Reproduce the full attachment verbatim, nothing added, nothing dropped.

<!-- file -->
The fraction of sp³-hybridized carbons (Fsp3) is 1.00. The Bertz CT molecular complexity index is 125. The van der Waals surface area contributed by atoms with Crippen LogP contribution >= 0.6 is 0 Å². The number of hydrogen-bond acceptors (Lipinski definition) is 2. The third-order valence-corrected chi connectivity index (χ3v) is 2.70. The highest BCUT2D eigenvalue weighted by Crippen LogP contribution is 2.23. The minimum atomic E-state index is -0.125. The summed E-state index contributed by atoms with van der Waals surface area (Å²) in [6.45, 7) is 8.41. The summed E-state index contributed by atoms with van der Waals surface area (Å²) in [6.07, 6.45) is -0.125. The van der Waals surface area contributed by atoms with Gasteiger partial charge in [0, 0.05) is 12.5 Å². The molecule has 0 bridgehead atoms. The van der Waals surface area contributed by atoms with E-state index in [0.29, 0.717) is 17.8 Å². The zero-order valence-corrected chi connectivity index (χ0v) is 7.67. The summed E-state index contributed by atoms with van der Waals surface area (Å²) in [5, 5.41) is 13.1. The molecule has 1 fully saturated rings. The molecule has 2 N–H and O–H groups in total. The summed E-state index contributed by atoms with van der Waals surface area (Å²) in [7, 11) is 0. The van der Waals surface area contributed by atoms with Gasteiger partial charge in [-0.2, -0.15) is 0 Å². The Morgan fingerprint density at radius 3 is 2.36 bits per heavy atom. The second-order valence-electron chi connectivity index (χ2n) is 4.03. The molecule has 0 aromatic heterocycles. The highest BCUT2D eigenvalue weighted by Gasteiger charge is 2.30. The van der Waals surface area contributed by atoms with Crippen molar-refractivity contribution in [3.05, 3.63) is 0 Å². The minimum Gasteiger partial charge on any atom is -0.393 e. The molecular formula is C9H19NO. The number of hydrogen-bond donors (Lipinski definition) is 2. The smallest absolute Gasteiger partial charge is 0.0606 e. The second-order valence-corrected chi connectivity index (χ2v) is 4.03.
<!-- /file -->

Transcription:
The fraction of sp³-hybridized carbons (Fsp3) is 1.00. The Bertz CT molecular complexity index is 125. The van der Waals surface area contributed by atoms with Crippen LogP contribution >= 0.6 is 0 Å². The number of hydrogen-bond acceptors (Lipinski definition) is 2. The third-order valence-corrected chi connectivity index (χ3v) is 2.70. The highest BCUT2D eigenvalue weighted by Crippen LogP contribution is 2.23. The minimum atomic E-state index is -0.125. The summed E-state index contributed by atoms with van der Waals surface area (Å²) in [6.45, 7) is 8.41. The summed E-state index contributed by atoms with van der Waals surface area (Å²) in [6.07, 6.45) is -0.125. The van der Waals surface area contributed by atoms with Gasteiger partial charge in [0, 0.05) is 12.5 Å². The molecule has 0 bridgehead atoms. The van der Waals surface area contributed by atoms with E-state index in [0.29, 0.717) is 17.8 Å². The zero-order valence-corrected chi connectivity index (χ0v) is 7.67. The summed E-state index contributed by atoms with van der Waals surface area (Å²) in [5, 5.41) is 13.1. The molecule has 1 fully saturated rings. The molecule has 2 N–H and O–H groups in total. The summed E-state index contributed by atoms with van der Waals surface area (Å²) in [7, 11) is 0. The van der Waals surface area contributed by atoms with Gasteiger partial charge in [-0.2, -0.15) is 0 Å². The Morgan fingerprint density at radius 3 is 2.36 bits per heavy atom. The second-order valence-electron chi connectivity index (χ2n) is 4.03. The molecule has 0 aromatic heterocycles. The highest BCUT2D eigenvalue weighted by Gasteiger charge is 2.30. The van der Waals surface area contributed by atoms with Crippen molar-refractivity contribution in [3.05, 3.63) is 0 Å². The minimum Gasteiger partial charge on any atom is -0.393 e. The molecular formula is C9H19NO. The number of hydrogen-bond donors (Lipinski definition) is 2. The smallest absolute Gasteiger partial charge is 0.0606 e. The second-order valence-corrected chi connectivity index (χ2v) is 4.03.